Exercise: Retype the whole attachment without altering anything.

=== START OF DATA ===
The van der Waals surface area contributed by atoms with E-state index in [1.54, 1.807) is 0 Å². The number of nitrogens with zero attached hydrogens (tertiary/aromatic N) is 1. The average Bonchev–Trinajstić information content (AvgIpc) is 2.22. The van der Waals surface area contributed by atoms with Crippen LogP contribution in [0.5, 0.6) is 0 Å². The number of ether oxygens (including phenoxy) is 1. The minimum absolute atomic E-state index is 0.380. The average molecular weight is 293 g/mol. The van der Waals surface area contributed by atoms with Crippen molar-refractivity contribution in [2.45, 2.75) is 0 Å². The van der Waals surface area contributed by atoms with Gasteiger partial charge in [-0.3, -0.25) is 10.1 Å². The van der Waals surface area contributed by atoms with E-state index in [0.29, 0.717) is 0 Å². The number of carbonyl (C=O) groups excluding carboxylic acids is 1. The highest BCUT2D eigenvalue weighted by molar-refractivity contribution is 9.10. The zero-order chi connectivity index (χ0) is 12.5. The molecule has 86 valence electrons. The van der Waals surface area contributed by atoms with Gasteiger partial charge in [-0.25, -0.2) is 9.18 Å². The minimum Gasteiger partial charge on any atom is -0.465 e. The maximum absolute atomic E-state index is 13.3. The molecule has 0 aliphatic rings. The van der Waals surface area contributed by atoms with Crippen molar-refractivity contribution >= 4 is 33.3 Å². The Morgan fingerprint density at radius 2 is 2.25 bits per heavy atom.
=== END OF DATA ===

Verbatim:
The van der Waals surface area contributed by atoms with E-state index in [1.54, 1.807) is 0 Å². The number of nitrogens with zero attached hydrogens (tertiary/aromatic N) is 1. The average Bonchev–Trinajstić information content (AvgIpc) is 2.22. The van der Waals surface area contributed by atoms with Crippen LogP contribution in [0.5, 0.6) is 0 Å². The number of ether oxygens (including phenoxy) is 1. The minimum absolute atomic E-state index is 0.380. The average molecular weight is 293 g/mol. The van der Waals surface area contributed by atoms with Crippen molar-refractivity contribution in [2.45, 2.75) is 0 Å². The van der Waals surface area contributed by atoms with Gasteiger partial charge in [-0.3, -0.25) is 10.1 Å². The van der Waals surface area contributed by atoms with E-state index in [0.29, 0.717) is 0 Å². The number of carbonyl (C=O) groups excluding carboxylic acids is 1. The highest BCUT2D eigenvalue weighted by molar-refractivity contribution is 9.10. The zero-order chi connectivity index (χ0) is 12.5. The molecule has 86 valence electrons. The van der Waals surface area contributed by atoms with Gasteiger partial charge in [-0.25, -0.2) is 9.18 Å². The minimum Gasteiger partial charge on any atom is -0.465 e. The maximum absolute atomic E-state index is 13.3. The molecule has 0 aliphatic rings. The van der Waals surface area contributed by atoms with Crippen molar-refractivity contribution >= 4 is 33.3 Å². The Morgan fingerprint density at radius 2 is 2.25 bits per heavy atom.